1.3 Understanding RPM Packages

In Linux Package Management, an RPM (RPM Package Manager) is used to manage software packages. You can use this package format to distribute the software packages either in the precompiled binary form or the source code form. The RPM packages are usually targeted at particular distributions. An RPM package file is identified with a .rpm extension.

You can install an RPM package either from an RPM file located on the local file system or from remote HTTP or FTP locations.

Each RPM package shares a list of binaries and libraries. These binaries and libraries might be required by other RPM packages during installation; if so, this creates a dependency. The RPM system cannot determine the packages that resolve such dependencies, so the ZENworks Management Daemon automatically searches for the packages in the repositories and downloads them to resolve the dependencies.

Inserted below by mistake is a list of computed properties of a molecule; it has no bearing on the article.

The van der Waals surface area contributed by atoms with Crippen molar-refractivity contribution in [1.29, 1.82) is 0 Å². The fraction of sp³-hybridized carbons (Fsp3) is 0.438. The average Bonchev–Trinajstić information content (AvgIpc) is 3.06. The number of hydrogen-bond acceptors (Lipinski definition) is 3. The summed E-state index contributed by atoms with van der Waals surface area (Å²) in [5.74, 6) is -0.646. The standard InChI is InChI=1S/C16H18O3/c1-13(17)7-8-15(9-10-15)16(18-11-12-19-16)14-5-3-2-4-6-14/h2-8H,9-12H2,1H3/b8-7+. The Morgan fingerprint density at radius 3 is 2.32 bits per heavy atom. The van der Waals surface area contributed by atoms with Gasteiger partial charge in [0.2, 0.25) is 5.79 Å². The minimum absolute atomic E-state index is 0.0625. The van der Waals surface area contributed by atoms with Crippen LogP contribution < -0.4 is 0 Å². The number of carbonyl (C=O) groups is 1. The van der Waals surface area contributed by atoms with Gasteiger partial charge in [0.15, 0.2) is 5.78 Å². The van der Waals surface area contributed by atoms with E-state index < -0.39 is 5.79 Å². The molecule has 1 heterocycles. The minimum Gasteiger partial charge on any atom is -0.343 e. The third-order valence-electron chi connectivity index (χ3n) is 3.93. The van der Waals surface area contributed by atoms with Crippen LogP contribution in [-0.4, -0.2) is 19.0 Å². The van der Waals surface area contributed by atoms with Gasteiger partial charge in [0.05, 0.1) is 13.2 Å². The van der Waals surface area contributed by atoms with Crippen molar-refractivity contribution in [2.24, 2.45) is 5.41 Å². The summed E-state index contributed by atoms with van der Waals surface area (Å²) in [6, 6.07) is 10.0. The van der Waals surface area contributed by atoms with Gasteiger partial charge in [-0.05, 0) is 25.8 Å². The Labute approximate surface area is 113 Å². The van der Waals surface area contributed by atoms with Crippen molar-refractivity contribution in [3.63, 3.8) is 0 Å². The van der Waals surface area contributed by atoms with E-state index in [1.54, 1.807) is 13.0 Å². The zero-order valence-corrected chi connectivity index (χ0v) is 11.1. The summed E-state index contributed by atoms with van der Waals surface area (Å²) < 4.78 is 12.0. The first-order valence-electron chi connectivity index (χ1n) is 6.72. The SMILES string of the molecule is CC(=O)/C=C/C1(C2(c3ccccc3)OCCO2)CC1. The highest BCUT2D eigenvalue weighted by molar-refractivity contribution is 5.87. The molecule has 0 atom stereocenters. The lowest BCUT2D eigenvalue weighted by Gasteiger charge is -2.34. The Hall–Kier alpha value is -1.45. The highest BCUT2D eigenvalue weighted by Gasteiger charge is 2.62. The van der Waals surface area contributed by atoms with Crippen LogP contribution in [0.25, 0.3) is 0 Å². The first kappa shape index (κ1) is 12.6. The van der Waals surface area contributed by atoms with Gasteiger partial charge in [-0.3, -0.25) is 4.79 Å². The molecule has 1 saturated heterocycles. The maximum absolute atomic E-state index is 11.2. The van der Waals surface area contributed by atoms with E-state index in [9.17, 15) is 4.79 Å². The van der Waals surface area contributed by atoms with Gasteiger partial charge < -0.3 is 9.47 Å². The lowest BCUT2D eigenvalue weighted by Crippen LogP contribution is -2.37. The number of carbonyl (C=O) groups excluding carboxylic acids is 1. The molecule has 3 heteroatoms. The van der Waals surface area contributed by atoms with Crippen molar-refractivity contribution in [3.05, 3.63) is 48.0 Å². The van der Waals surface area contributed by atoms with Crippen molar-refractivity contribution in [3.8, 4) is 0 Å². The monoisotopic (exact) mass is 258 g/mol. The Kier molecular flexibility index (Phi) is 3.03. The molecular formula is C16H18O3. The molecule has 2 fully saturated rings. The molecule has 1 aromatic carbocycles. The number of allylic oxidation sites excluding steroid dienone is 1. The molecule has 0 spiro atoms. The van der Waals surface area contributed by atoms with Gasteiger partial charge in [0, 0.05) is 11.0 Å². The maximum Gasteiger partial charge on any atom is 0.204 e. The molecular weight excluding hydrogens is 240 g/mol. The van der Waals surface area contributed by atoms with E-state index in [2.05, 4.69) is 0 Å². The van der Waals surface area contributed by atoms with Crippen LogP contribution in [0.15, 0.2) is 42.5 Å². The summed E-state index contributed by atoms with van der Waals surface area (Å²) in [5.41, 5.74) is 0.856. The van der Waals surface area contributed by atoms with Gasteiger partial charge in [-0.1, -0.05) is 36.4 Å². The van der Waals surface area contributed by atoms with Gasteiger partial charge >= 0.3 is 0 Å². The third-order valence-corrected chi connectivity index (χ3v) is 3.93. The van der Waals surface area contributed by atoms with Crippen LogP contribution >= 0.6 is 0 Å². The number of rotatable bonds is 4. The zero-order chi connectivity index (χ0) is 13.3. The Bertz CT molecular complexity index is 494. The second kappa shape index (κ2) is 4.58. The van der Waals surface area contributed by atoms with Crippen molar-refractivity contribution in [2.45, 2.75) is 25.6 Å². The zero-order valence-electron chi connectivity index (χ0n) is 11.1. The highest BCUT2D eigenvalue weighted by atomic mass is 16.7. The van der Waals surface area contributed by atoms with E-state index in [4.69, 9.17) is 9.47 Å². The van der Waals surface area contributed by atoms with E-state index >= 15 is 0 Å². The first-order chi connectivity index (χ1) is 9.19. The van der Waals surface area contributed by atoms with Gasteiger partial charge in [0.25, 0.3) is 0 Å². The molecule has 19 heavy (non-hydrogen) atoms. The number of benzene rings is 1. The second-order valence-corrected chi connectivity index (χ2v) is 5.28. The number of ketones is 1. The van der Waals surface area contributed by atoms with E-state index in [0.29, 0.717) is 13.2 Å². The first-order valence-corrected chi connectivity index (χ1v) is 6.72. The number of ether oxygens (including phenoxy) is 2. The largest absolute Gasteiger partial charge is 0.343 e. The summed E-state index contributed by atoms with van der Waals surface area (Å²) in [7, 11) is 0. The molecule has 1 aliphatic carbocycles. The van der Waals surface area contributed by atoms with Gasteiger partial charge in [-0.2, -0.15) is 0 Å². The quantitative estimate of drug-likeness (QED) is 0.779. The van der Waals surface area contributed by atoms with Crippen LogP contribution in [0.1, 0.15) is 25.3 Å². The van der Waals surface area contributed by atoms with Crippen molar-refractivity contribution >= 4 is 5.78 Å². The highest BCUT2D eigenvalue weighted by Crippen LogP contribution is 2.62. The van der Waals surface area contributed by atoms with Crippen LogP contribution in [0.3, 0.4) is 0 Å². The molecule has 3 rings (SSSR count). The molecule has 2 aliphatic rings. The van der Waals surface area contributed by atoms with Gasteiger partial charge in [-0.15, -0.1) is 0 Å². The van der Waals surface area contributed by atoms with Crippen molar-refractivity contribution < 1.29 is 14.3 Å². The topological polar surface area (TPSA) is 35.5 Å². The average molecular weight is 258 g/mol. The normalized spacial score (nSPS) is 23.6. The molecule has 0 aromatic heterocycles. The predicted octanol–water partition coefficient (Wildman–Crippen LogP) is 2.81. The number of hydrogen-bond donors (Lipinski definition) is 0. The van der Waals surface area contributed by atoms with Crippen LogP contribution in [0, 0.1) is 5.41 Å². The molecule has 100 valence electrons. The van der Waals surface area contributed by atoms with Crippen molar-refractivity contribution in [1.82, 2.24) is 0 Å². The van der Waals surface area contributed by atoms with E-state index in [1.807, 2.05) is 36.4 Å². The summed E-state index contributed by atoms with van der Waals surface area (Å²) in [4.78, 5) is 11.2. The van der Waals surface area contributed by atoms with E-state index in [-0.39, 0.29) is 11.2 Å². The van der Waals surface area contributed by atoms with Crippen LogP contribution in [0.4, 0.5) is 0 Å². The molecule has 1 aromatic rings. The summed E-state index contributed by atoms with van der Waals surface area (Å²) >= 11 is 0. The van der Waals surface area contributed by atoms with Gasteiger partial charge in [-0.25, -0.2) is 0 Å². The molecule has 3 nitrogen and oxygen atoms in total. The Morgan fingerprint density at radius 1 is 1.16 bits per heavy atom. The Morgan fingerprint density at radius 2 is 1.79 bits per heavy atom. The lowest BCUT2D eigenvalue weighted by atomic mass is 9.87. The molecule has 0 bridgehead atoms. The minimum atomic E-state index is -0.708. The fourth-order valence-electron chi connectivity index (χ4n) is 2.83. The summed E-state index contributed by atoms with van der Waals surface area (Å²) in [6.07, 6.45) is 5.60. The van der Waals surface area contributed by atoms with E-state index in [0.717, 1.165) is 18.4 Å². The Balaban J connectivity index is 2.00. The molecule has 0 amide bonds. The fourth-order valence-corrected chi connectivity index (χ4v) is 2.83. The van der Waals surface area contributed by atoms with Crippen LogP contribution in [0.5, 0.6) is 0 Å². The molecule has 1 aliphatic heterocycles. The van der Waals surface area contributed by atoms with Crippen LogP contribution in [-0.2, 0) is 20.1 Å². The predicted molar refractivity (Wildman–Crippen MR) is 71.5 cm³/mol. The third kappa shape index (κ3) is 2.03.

For example, if you request to install package A that depends on package B, and package B depends on package C, the ZENworks Management Daemon automatically finds the dependent packages B and C from the available repositories and installs them along with the requested package A.

The RPM Package Manager uses the following dependencies:

Requires: Lists packages and files that are required by the current package.

Provides: Lists packages and files that are provided by the current package.

Conflicts: Lists the packages that conflict with the current package.

Obsoletes: Lists the packages that the current package obsoletes.

You can download and install packages by using the rpm --install package_name and rpm --upgrade package_name commands. If you use these commands, you must manually find the package dependencies and install them.